An experimental therapy has held back one man's HIV infection for 10 months, doctors have reported.
He was one of 18 people in a small trial testing injections of "broadly neutralising antibodies" - the natural weapons of the immune system.
They delayed the resurgence of the virus in other participants by around two weeks.
The findings are being presented at the ninth International Aids Society Conference on HIV Science in Paris.
The human body is inefficient at making antibodies that neutralise HIV.
Only one in five people infected with the virus develops them - and even then it takes many years and high levels of uncontrolled virus.
But more than 200 broadly neutralising antibodies have been documented, which doctors hope could be useful for both preventing and treating HIV.
The trial in Thailand, led by the US Military HIV Research Program (MHRP), took people who were controlling their infection with their standard HIV medication.
Some were given no treatment and others had an infusion of the antibody - codenamed VRC01 - into their bloodstream.
Inevitably the virus came back in those getting no treatment. It took an average (median) of 14 days, at which point they were put back on antiretroviral therapy.
In those receiving the antibody it took 26 days.
Dr Jintanat Ananworanich, one of the MHRP scientists, said there was also the exceptional case.
She told the BBC News website: "[The patient] has been off treatment for around 10 months and has so far controlled the virus to very low levels."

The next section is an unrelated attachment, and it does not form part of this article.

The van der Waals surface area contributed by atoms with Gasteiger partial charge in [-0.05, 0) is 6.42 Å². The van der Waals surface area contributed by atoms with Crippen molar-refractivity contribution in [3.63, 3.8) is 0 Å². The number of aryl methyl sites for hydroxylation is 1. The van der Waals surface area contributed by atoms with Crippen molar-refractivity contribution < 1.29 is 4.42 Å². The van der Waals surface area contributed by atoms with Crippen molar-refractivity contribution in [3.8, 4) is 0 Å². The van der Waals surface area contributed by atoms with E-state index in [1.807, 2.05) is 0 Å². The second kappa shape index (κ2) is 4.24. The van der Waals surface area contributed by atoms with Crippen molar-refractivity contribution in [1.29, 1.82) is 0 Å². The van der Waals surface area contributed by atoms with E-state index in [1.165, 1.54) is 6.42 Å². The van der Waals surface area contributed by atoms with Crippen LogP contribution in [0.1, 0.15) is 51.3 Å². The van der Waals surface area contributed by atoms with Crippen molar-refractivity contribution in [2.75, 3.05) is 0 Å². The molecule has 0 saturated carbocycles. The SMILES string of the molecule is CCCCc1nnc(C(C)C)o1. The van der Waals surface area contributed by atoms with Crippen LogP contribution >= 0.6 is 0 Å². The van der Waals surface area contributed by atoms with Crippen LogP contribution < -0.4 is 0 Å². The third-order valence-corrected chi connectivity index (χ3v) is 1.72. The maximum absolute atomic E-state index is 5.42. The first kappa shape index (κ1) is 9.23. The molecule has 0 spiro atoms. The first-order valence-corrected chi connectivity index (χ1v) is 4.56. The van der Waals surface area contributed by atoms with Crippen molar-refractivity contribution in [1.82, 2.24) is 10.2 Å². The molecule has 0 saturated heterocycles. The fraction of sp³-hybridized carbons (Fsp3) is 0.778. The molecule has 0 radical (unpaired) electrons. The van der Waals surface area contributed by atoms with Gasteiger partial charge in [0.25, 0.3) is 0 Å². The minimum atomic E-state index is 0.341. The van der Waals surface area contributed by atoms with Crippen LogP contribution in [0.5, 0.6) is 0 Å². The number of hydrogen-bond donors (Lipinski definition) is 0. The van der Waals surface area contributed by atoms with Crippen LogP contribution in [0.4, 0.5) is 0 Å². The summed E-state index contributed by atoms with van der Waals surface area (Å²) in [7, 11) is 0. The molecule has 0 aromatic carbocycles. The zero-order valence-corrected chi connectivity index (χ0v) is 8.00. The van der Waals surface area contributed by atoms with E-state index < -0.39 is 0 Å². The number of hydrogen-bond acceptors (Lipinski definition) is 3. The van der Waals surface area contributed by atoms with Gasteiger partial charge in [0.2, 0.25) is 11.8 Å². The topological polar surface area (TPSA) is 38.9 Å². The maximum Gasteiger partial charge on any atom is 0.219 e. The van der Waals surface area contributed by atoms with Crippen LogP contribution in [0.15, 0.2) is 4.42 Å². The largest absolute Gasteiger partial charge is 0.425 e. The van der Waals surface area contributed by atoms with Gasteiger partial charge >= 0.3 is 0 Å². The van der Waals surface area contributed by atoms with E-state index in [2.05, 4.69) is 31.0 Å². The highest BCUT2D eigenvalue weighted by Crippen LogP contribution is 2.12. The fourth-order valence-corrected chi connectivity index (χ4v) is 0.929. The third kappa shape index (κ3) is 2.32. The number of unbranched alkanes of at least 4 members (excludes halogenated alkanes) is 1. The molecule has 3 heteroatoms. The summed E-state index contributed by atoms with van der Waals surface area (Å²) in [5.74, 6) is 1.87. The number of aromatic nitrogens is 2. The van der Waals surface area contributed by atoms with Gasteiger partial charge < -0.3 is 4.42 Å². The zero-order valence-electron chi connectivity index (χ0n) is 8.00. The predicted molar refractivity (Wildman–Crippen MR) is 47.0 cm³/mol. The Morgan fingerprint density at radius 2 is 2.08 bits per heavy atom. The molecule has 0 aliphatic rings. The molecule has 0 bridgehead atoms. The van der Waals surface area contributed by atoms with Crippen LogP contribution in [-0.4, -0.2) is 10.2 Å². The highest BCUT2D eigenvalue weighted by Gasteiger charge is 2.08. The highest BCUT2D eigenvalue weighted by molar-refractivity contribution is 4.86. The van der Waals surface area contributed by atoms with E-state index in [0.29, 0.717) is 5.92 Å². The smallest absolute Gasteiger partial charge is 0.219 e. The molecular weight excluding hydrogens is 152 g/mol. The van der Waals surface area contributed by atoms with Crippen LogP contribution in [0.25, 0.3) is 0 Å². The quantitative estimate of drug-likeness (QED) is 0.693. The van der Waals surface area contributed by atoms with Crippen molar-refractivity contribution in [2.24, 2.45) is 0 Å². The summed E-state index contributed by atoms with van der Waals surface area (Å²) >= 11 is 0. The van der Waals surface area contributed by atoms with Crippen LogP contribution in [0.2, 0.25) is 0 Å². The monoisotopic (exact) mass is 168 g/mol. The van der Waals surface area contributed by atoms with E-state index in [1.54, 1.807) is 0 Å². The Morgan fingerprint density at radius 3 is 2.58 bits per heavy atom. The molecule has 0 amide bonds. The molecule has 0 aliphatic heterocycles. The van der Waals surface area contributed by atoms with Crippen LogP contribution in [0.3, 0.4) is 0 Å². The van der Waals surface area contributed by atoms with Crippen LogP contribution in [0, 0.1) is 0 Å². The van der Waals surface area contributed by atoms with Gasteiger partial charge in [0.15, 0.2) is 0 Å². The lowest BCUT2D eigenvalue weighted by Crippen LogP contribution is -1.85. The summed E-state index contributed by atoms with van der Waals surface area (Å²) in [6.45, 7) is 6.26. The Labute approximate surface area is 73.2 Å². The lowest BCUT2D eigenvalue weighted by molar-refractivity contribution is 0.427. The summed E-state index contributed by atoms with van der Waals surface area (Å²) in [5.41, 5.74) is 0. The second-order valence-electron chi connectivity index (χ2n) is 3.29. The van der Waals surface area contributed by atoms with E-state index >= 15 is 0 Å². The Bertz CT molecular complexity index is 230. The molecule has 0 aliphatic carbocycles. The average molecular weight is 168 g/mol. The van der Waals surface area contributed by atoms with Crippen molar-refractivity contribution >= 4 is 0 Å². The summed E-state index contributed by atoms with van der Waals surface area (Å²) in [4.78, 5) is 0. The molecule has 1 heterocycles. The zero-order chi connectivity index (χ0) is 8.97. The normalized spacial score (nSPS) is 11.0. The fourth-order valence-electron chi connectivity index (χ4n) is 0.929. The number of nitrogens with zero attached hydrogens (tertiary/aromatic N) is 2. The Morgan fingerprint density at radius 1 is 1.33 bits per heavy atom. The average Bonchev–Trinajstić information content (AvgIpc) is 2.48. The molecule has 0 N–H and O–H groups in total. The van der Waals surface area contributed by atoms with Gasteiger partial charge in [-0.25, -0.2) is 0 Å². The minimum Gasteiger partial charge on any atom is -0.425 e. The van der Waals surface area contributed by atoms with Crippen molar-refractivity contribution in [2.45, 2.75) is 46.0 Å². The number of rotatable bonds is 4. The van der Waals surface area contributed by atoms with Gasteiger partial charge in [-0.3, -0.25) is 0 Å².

He had the antibody infusion every three weeks for six months.
The field is still at an incredibly early stage, but the results point to the potential of antibody-based therapies.
Dr Ananworanich added: "It suggests there's some impact from the antibody, but how the antibody actually impacts the virus and the immune system - that's an on-going investigation.
"I do think antibody therapy has potential because the antibody, in the future, could perhaps be given just two or three times a year."
Animal research has suggested antibodies could have a greater impact than conventional therapies because as well as attacking the virus they also train the immune system.
When the antibody binds to HIV in monkey studies, they form an "immune complex" which other parts of the immune system might be able to recognise.
Dr Ananworanich told the BBC: "That perhaps stimulates the other arms of the immune system, like the T-cells, to better react to HIV - and in that monkey study the monkeys went into remission."
The next stage of the research is to go through all the blood samples collected during the trial to identify how the therapy affected both the immune system and the virus.
HIV is such a difficult virus to treat - it mutates constantly - that any future therapy would probably require multiple broadly neutralising antibodies.
However, antibodies are not a simple chemical. They are an intricate piece of immune biology, and that makes them expensive to manufacture.
Dr Anthony Fauci, the director of the US National Institute of Allergy and Infectious Diseases, said: "Antibodies are generally more expensive because they're biologics and they're more complicated to make than small molecules.
"But if we get an antibody that works I can guarantee you we can probably rev it up from a production standpoint to bring the costs down dramatically [so] that it would be available."
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